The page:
As College Costs Rise, Students and Families Consider Alternatives
Community College, Vocational Training, or Just Some Time Off
For parents with young children, the rising cost of college can be overwhelming. Will the kids be able to attend college? If so, will they graduate with large debts?
In 2013, tuition, fees, room and board averaged almost $40,000 per year at a private school and almost $18,000 per year for an in-state student at a four-year public institution, according to the Trends in College Pricing report by The College Board. With total costs expected to rise by an average of 5% each year, those figures could double by the year 2030.
So parents are taking a closer look at alternative educational paths that might reduce the costs.
Some families stretch dollars by choosing a community college for the first two years, says College Savings Foundation Chair Mary Morris. Community colleges give students a chance to figure out what they want to do and gain maturity before finishing at a four-year university, she says.
"Sending an 18-year old to a four-year school without a support group can be really tough," Morris says. "If the student isn't focused and committed yet, it may not be the right time to start."
Technical and Vocational Programs
Technical training programs -- which often do not require a four year degree -- are quite fulfilling for some students, Morris says.
"If a student has the interest and aptitude, they can train for technical programs ranging from medical technicians to computer-assisted design and drafting to forensics and homeland security specialists," she says.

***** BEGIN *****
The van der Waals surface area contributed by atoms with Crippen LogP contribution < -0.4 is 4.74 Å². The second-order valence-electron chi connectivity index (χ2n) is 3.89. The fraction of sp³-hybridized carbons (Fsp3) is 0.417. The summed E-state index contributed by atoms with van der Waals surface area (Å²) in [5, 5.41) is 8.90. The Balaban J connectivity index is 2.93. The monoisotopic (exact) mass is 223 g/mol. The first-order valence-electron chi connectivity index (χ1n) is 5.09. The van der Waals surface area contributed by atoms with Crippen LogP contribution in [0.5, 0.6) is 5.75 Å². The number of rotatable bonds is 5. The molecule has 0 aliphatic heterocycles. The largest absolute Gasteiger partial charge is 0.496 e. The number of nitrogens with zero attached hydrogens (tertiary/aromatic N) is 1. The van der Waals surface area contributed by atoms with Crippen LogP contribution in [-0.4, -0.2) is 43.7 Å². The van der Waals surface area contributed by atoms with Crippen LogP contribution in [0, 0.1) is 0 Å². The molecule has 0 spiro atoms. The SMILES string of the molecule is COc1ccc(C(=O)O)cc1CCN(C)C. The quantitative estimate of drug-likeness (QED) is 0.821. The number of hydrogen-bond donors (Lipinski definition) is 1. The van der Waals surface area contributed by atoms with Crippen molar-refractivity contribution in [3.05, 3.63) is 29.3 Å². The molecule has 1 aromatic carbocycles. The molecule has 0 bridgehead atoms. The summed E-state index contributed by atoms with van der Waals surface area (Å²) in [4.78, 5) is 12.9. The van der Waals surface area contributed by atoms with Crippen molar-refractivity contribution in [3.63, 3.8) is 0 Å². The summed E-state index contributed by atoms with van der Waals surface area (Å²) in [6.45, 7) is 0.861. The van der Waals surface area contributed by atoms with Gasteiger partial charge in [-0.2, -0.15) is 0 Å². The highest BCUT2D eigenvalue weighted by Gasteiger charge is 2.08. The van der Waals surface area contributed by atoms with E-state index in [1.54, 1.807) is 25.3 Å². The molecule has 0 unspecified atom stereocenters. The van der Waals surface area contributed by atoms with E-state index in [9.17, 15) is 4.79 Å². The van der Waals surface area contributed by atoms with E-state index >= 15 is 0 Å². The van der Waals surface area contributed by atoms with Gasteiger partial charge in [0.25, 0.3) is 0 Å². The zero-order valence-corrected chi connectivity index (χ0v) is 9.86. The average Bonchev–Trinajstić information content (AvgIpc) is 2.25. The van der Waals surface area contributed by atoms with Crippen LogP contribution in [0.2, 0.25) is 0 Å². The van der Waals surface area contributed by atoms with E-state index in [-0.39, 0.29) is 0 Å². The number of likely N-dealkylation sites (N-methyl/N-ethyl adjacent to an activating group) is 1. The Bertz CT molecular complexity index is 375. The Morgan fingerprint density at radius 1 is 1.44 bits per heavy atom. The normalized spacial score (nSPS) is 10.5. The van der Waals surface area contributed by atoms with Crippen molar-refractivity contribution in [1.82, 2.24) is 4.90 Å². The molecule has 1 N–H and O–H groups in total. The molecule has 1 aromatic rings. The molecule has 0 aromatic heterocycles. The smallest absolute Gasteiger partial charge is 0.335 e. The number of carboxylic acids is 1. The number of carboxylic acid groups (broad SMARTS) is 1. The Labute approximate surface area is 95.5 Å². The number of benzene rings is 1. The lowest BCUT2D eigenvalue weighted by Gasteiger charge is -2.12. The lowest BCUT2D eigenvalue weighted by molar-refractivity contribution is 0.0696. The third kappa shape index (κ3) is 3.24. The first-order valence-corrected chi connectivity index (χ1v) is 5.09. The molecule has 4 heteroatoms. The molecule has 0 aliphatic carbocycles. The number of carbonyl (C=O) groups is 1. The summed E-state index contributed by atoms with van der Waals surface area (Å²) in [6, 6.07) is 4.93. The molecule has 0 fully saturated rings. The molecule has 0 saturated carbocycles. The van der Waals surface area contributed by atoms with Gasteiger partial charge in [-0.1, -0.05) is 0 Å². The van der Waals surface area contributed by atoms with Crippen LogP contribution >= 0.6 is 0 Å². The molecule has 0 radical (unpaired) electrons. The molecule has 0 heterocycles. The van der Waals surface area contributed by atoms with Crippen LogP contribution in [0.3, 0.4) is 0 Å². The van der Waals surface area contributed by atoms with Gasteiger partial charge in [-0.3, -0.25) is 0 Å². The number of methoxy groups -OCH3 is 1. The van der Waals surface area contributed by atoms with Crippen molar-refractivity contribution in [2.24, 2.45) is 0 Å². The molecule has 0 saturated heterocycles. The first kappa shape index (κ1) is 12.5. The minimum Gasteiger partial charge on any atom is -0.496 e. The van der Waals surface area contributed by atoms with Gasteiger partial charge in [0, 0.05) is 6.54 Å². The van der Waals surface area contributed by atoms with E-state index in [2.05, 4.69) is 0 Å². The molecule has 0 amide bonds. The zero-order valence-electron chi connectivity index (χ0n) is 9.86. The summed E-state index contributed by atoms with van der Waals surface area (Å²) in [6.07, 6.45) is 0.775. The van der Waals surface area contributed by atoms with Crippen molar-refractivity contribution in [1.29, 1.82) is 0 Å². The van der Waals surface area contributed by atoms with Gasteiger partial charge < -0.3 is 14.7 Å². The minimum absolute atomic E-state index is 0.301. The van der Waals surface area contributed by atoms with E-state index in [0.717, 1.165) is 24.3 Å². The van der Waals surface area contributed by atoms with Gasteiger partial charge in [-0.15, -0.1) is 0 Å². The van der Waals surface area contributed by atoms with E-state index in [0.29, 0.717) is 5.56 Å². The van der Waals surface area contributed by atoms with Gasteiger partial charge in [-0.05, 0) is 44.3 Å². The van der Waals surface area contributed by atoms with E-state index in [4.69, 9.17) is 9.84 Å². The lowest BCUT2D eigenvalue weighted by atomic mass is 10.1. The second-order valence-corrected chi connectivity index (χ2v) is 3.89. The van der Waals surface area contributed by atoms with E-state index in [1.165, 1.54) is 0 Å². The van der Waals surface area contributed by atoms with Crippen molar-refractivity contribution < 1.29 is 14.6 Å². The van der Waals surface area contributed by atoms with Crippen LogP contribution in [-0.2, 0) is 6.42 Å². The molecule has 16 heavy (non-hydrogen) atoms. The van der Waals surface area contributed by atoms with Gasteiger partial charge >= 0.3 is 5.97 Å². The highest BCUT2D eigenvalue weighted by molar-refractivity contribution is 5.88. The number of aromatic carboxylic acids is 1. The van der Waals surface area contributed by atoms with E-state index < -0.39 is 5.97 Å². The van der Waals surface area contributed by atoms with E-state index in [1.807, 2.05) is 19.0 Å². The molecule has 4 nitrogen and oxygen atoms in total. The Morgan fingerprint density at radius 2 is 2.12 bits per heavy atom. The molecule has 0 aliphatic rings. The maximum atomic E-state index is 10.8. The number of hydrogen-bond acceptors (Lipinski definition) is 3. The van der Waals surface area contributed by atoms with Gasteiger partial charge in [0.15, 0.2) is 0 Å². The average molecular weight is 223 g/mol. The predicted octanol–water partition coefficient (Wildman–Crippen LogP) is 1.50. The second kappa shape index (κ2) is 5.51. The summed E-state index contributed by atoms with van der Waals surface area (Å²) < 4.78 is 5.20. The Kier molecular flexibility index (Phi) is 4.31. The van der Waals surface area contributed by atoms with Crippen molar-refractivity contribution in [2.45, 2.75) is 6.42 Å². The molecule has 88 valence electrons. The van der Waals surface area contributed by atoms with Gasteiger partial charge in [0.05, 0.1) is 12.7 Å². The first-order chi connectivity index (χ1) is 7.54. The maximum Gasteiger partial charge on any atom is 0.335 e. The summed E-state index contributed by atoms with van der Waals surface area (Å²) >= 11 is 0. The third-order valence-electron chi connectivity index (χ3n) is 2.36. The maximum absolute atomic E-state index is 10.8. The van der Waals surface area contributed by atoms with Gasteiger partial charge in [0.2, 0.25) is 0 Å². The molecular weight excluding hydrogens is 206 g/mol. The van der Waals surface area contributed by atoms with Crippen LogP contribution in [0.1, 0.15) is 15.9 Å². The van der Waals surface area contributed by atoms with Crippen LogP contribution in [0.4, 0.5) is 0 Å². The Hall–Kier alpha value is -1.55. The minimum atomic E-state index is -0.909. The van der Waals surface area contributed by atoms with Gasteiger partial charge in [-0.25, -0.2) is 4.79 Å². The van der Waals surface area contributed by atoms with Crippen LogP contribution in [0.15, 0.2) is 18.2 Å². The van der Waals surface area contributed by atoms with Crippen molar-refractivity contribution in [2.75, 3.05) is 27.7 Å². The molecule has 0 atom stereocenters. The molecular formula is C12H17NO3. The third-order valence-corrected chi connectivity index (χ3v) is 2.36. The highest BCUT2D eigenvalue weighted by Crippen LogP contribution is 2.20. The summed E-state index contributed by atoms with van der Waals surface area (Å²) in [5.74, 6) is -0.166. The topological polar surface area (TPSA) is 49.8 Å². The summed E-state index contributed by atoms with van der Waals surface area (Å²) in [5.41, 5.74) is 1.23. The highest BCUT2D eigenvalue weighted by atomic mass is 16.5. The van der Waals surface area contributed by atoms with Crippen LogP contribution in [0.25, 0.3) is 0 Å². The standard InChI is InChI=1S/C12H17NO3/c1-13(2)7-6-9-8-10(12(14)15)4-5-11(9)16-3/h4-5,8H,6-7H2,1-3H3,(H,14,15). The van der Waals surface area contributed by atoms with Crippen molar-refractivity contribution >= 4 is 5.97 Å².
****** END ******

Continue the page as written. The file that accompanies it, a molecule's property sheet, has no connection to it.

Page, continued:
These programs are often found both at community colleges and in stand-alone vocational schools.
Some people embark on self-directed careers without a college education.
"There are plenty of opportunities for individuals, enrolled in college or not, to be exposed to entrepreneurial environments," says Tameka Montgomery, Associate Administrator for the U.S. Small Business Administration’s Office of Entrepreneurial Development. "The key is for someone who is interested in entrepreneurship to surround or immerse themselves in environments that foster creative thinking and innovative approaches to challenges or goals that are set before them.”
Working and Saving
Others decide to work before attending college, building up savings and potentially getting an employer's help with tuition costs. "We are a nation of lifetime learners," Morris says.
Students may decide to return to college after working for a few years because they understand how a degree or a few courses will help them advance in their field or improve their business, she says. Also, once in the workforce, they may be eligible for tuition reimbursement programs from their employers.
In some cases, the combination of savings and workplace funding may allow a student to graduate with little or no debt.
Photo: © GettyImages/Troels Graugaard